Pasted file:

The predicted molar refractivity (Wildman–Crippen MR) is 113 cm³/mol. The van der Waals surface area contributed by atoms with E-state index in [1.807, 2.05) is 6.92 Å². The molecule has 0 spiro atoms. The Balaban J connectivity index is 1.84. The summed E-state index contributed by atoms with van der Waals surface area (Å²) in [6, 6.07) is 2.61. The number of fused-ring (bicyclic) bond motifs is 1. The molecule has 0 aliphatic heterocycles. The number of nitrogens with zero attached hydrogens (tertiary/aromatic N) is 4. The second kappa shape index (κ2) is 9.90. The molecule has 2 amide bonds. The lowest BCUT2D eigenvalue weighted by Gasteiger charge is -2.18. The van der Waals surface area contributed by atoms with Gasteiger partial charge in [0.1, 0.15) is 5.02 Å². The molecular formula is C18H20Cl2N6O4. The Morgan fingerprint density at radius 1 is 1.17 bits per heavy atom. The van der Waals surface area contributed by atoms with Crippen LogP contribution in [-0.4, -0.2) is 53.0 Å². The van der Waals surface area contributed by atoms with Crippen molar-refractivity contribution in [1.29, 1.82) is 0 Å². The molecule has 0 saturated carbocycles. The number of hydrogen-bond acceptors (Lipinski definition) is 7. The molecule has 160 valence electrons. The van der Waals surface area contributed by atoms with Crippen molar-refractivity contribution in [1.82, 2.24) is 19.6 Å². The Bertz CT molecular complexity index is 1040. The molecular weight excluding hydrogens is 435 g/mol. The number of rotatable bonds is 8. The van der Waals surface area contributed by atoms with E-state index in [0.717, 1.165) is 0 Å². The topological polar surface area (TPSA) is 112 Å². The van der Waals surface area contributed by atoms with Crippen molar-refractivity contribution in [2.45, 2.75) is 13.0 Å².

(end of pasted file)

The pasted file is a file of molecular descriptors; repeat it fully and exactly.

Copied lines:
The predicted molar refractivity (Wildman–Crippen MR) is 113 cm³/mol. The van der Waals surface area contributed by atoms with E-state index in [1.807, 2.05) is 6.92 Å². The molecule has 0 spiro atoms. The Balaban J connectivity index is 1.84. The summed E-state index contributed by atoms with van der Waals surface area (Å²) in [6, 6.07) is 2.61. The number of fused-ring (bicyclic) bond motifs is 1. The molecule has 0 aliphatic heterocycles. The number of nitrogens with zero attached hydrogens (tertiary/aromatic N) is 4. The second kappa shape index (κ2) is 9.90. The molecule has 2 amide bonds. The lowest BCUT2D eigenvalue weighted by Gasteiger charge is -2.18. The van der Waals surface area contributed by atoms with Gasteiger partial charge in [0.1, 0.15) is 5.02 Å². The molecular formula is C18H20Cl2N6O4. The Morgan fingerprint density at radius 1 is 1.17 bits per heavy atom. The van der Waals surface area contributed by atoms with Crippen LogP contribution in [-0.4, -0.2) is 53.0 Å². The van der Waals surface area contributed by atoms with Crippen molar-refractivity contribution in [1.29, 1.82) is 0 Å². The molecule has 0 saturated carbocycles. The number of hydrogen-bond acceptors (Lipinski definition) is 7. The molecule has 160 valence electrons. The van der Waals surface area contributed by atoms with Crippen molar-refractivity contribution in [1.82, 2.24) is 19.6 Å². The Bertz CT molecular complexity index is 1040. The molecular weight excluding hydrogens is 435 g/mol. The number of rotatable bonds is 8. The van der Waals surface area contributed by atoms with E-state index in [0.717, 1.165) is 0 Å². The topological polar surface area (TPSA) is 112 Å². The van der Waals surface area contributed by atoms with Crippen molar-refractivity contribution in [2.45, 2.75) is 13.0 Å².